“Your Sept. 28 article in The Rafu Shimpo featuring a letter from Junji Takano hit the nail on the head and I took note of it all.

“I’m sorry you missed Harry Honda’s funeral service held at St. Francis Xavier Catholic Church on July 15, which was before your fall, but I met your good friend Herb Murayama and his wife.

“He was in my dance class at the Seinan Retirement Center years ago and followed through those dance steps better than me.

“It saddened me to see the passing of Harry, a good friend of mine who I was always delighted to see and talk to at some of the community functions I attended. He was my only connection and a reminder of my childhood days. I’ve known Harry since the early ’30s, when a dozen or so tight-knit families made up our small Japanese community.

“During that time, Harry’s father owned a shoe repair shop near the corner of Temple and Hill streets. I remember special trips up First Street from Beaudry to the top of the hill to Hope Street. Sometimes he wasn’t able to get a good running start to get to the top of the hill, so he would turn the Model T around and go up backwards.

“It was a real treat for the kids and I guess a challenge for him. In those days there weren’t many cars on our streets. Who would have believed that those very streets we played on have currently become thoroughfares into Civic Center?

“I often wonder if driving without a license was ever enforced. Our friend Johnny Mishima and his family of five also lived in the area. I ran around with him and Sumito Nagafuchi about the time you broke your leg playing football at Los Angeles City College and hobbled around Little Tokyo on crutches.

“Harry transferred to our American Legion Post 321 when the old Perry Post became defunct.

“Since our post is the namesake of Sadao Munemori, (who is buried at) Evergreen Cemetery, we have been maintaining its upkeep despite the neglected condition it is in.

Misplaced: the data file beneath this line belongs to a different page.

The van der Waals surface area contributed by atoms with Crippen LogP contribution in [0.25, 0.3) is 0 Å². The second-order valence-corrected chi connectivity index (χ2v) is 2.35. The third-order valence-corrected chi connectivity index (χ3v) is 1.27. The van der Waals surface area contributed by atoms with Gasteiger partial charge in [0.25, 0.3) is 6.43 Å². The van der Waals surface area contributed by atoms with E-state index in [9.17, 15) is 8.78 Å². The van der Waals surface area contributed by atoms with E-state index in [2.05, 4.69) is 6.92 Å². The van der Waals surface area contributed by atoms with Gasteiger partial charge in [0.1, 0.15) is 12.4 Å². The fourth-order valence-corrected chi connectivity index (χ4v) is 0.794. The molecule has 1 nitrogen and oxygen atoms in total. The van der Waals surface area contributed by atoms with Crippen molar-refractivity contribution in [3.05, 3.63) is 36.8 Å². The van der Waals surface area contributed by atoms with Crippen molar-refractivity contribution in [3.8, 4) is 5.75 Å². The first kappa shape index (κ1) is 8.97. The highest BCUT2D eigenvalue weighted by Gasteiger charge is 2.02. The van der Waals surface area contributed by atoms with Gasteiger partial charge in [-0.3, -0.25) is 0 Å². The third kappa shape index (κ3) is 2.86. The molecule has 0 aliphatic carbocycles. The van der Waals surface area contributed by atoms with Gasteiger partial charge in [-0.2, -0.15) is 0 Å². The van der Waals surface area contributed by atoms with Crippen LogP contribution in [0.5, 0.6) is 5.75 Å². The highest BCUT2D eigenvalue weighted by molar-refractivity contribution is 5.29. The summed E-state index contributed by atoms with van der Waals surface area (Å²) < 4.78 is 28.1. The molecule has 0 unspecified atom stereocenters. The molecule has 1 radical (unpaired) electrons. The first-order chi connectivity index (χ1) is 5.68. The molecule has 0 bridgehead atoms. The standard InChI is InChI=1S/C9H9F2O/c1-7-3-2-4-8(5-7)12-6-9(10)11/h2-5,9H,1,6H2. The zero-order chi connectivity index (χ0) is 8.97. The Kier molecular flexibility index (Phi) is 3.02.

“Carl Miyagishima complained to the funeral director to no avail. We have a legacy fund and are willing to have some organization out there that would volunteer to take over this responsibility of overseeing the care of this sanctuary to help pay for any expenses involved. If you know of anyone or organizations willing to take over this task, our post will be beholden to them.

“You can call Carl Miyagishima, adjutant, American Legion Post 321, at (323) 256-8451.

“I’m sorry for this long drivel, George, but I’ve taken this opportunity mainly to hope you feel better with each passing day.”

Thanks for your lengthy letter. I’m sure those connected with the Evergreen Cemetery project will contact you.


Just a short “thank you” to reader Dan Taketa of Lompoc for sending me a cigar ad from Western Outdoor News.

When I run out of my supply (about another month), I may place an order for the stogies featured.

Heck, if the information is correct, the cigars in the ad cost half of what I pay for my supply, less than two bucks for a single cigar.

I pay about $3.50 for each cigar I order or buy at the Indian Cigar Store in Vegas.

On the other hand, I could take my wife’s advice and quit cigars.


Every now and then I get letters from people who were interned in Heart Mountain, which rekindles a lot of fond memories from those days. When they open by saying they were in the Wyoming camp, it captures my attention, especially when their address in camp was in the same block as mine or in the next block, as in the case of Harley Ito, who lived in Block 25. I lived in Block 24.

At any rate, here’s Harley’s letter:

“Dear Horse (or Hoss, as your old friend Babe Nomura called you).

“Just on the spur of the moment, I’m writing this. You have frequently written that you seem to have run out of subjects to use in your column, especially regarding Heart Mountain.